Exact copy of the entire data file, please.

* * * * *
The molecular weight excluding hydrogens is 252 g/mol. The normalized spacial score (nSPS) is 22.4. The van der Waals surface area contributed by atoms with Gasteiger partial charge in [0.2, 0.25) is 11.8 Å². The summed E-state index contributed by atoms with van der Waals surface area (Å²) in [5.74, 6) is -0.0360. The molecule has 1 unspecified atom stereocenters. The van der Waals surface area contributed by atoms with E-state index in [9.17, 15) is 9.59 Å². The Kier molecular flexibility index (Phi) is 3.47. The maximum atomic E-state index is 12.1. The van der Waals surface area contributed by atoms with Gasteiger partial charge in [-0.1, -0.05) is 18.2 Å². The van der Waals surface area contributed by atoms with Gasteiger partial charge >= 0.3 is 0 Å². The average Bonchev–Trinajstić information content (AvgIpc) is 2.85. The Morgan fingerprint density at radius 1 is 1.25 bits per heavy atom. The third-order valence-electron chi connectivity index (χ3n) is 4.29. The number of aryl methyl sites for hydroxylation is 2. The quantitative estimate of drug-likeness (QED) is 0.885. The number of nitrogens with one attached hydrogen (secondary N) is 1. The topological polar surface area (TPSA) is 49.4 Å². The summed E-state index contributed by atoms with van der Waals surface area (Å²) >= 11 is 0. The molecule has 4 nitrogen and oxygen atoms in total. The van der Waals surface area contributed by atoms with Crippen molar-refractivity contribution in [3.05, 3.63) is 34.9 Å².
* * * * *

The molecular weight excluding hydrogens is 252 g/mol. The normalized spacial score (nSPS) is 22.4. The van der Waals surface area contributed by atoms with Gasteiger partial charge in [0.2, 0.25) is 11.8 Å². The summed E-state index contributed by atoms with van der Waals surface area (Å²) in [5.74, 6) is -0.0360. The molecule has 1 unspecified atom stereocenters. The van der Waals surface area contributed by atoms with E-state index in [9.17, 15) is 9.59 Å². The Kier molecular flexibility index (Phi) is 3.47. The maximum atomic E-state index is 12.1. The van der Waals surface area contributed by atoms with Gasteiger partial charge in [-0.1, -0.05) is 18.2 Å². The van der Waals surface area contributed by atoms with Gasteiger partial charge >= 0.3 is 0 Å². The average Bonchev–Trinajstić information content (AvgIpc) is 2.85. The Morgan fingerprint density at radius 1 is 1.25 bits per heavy atom. The third-order valence-electron chi connectivity index (χ3n) is 4.29. The number of aryl methyl sites for hydroxylation is 2. The quantitative estimate of drug-likeness (QED) is 0.885. The number of nitrogens with one attached hydrogen (secondary N) is 1. The topological polar surface area (TPSA) is 49.4 Å². The summed E-state index contributed by atoms with van der Waals surface area (Å²) >= 11 is 0. The molecule has 4 nitrogen and oxygen atoms in total. The van der Waals surface area contributed by atoms with Crippen molar-refractivity contribution in [3.05, 3.63) is 34.9 Å².